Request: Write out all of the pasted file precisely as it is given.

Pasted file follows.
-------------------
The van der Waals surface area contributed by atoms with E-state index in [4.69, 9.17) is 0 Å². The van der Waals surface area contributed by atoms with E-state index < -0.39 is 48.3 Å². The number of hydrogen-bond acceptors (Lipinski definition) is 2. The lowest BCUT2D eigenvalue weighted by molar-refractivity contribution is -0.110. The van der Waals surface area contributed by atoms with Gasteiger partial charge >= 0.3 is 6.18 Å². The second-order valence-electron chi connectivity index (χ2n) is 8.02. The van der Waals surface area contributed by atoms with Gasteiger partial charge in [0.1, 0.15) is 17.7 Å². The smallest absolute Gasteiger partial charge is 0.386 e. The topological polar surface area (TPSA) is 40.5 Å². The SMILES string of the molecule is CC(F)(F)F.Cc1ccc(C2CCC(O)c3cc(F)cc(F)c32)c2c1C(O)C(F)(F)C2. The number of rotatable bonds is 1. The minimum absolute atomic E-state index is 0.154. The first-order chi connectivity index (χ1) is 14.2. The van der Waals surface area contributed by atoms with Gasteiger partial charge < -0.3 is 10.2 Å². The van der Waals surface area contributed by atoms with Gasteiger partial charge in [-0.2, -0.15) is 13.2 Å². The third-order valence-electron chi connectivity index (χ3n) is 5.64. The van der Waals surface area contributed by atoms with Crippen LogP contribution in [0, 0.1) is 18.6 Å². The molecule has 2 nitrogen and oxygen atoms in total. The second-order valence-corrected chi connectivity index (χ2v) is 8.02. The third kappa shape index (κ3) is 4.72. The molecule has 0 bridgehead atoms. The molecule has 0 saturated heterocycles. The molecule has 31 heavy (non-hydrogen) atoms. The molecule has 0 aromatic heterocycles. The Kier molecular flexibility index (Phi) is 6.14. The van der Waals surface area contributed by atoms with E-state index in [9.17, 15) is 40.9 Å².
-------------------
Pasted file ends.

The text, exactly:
The van der Waals surface area contributed by atoms with E-state index in [4.69, 9.17) is 0 Å². The van der Waals surface area contributed by atoms with E-state index < -0.39 is 48.3 Å². The number of hydrogen-bond acceptors (Lipinski definition) is 2. The lowest BCUT2D eigenvalue weighted by molar-refractivity contribution is -0.110. The van der Waals surface area contributed by atoms with Gasteiger partial charge >= 0.3 is 6.18 Å². The second-order valence-electron chi connectivity index (χ2n) is 8.02. The van der Waals surface area contributed by atoms with Gasteiger partial charge in [0.1, 0.15) is 17.7 Å². The smallest absolute Gasteiger partial charge is 0.386 e. The topological polar surface area (TPSA) is 40.5 Å². The SMILES string of the molecule is CC(F)(F)F.Cc1ccc(C2CCC(O)c3cc(F)cc(F)c32)c2c1C(O)C(F)(F)C2. The number of rotatable bonds is 1. The minimum absolute atomic E-state index is 0.154. The first-order chi connectivity index (χ1) is 14.2. The van der Waals surface area contributed by atoms with Gasteiger partial charge < -0.3 is 10.2 Å². The van der Waals surface area contributed by atoms with Gasteiger partial charge in [-0.2, -0.15) is 13.2 Å². The third-order valence-electron chi connectivity index (χ3n) is 5.64. The van der Waals surface area contributed by atoms with Crippen LogP contribution in [0, 0.1) is 18.6 Å². The molecule has 2 nitrogen and oxygen atoms in total. The second-order valence-corrected chi connectivity index (χ2v) is 8.02. The third kappa shape index (κ3) is 4.72. The molecule has 0 bridgehead atoms. The molecule has 0 saturated heterocycles. The molecule has 31 heavy (non-hydrogen) atoms. The molecule has 0 aromatic heterocycles. The Kier molecular flexibility index (Phi) is 6.14. The van der Waals surface area contributed by atoms with E-state index in [9.17, 15) is 40.9 Å².